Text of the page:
06 March 2009

Why Scottish Banknotes are Riskier

As David Mundell is using a private member's bill in an attempt to give Scottish banknotes the same status at Bank of England notes [1], I thought it might be worth addressing some of the misconceptions surrounding banknotes, especially David Mundell's idea that "A Scottish tenner is as just as good as a Bank of England one."

The crucial difference is that Scottish bank notes are issued by private sector banks, whereas Bank of England notes are issued by the central bank, which puts them on a very different footing.

Scottish bank notes are a historical anomaly. When the Bank of England was given the monopoly on the issuance of Sterling notes, a concession was given to the Scottish banks so that they didn't have to withdraw their notes from circulation. They were allowed to issue notes without specific backing, up to the level of their average circulation for the year up until 1 May 1845, a level which applies to this day. The banks also issue notes well in excess of this level, but the additional notes must be backed 1 for 1 with reserves at the Bank of England, so those notes in effect are as good as Bank of England notes.

According to RBS, out of a total of £1,500m of Scottish notes in circulation, only £3m are issued on the basis of the original concession [2], so it is only a tiny proportion of the total, but none-the-less, it does mean that, in effect, Scottish notes are riskier than Bank of England notes. If one of the note issuing banks were to fail (and not be bailed out by the government), the Bank of England reserves relating to their notes would be less than the total notes issued. Only if that original £3m concession were withdrawn, resulting in all Scottish notes being backed 1 to 1 with Bank of England reserves, would Scottish notes truly be equivalent to Bank of England notes. Until then, part of their value is in effect an IOU from a private organisation and that is something which I don't believe warrants the status of a legally enforceable currency.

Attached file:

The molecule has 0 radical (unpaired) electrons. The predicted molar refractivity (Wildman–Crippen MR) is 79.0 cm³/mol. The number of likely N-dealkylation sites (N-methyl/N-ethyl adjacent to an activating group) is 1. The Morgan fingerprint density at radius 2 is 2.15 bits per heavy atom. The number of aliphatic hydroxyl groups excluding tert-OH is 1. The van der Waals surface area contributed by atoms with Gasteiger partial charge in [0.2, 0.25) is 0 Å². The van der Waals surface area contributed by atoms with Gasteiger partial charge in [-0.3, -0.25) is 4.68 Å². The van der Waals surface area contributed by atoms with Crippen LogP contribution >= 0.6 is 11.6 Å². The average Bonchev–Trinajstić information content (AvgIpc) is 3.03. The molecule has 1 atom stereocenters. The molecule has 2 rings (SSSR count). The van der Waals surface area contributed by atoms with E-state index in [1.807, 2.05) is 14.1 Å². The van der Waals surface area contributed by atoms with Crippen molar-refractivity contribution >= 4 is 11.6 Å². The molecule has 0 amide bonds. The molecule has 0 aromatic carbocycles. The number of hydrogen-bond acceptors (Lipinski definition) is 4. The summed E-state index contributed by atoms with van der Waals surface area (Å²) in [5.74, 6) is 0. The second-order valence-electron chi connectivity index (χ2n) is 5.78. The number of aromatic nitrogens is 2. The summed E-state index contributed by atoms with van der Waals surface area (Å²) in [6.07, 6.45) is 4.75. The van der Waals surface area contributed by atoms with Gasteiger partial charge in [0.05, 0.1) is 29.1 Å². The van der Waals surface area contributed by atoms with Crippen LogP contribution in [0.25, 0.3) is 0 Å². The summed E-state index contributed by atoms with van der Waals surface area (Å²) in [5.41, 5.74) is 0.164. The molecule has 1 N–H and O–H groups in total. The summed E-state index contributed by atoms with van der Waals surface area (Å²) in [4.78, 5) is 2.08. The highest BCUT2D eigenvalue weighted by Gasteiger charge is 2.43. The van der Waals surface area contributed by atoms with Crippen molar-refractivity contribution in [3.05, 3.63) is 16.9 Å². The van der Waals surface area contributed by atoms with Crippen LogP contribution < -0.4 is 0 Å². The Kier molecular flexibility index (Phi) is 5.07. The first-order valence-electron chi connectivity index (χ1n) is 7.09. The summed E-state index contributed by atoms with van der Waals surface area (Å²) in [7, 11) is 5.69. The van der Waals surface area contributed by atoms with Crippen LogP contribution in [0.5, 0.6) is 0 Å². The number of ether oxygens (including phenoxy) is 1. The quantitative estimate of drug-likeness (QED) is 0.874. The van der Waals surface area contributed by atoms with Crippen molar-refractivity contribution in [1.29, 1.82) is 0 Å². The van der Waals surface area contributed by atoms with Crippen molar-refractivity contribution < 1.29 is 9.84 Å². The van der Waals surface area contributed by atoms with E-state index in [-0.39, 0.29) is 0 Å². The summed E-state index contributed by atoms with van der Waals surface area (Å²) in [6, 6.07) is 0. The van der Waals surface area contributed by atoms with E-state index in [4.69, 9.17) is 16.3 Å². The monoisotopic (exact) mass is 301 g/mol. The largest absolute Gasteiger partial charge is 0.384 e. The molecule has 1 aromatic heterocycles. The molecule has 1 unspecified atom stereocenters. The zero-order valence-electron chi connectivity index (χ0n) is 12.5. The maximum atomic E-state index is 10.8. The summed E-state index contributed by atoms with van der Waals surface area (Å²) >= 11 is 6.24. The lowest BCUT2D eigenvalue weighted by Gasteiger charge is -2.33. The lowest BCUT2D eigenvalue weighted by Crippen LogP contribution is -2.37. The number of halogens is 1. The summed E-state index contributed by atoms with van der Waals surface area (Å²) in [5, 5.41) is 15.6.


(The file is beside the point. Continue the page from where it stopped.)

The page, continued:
I think it's also worth addressing the BBC's comment that:

People who use Scottish notes in England have no legal recourse if they are refused. The only notes that carry the force of law are those issued by the Bank of England.

It's a misrepresentation of the situation, because if shops refuse Bank of England notes, the person trying to spend the money has no legal recourse either. Bank of England notes are legal tender in England, but being legal tender only means that they have to be accepted in settlement of debt. As a shop is only offering goods for sale, there is no pre-existing debt, so legal tender rules are irrelevant; the shop is quite within its rights to demand payment in whatever form it likes, be it Bank of England notes, Scottish notes, Euros, Dollars, gold, Vietnamese Dong or brass buttons.

What makes this proposed law an even more intriguing prospect is that only coins are legal tender in Scotland and Northern Ireland; neither locally issued notes nor Bank of England notes are legal tender, so this law could result in Scottish notes having a higher legal status in England than they have in Scotland!

1. http://news.bbc.co.uk/1/hi/scotland/7926843.stm

2. http://www.rbs.com/about03.asp?id=ABOUT_US/OUR_HERITAGE/OUR_HISTORY/OUR_BANKNOTES/HISTORY_OF_OUR_BANKNOTES

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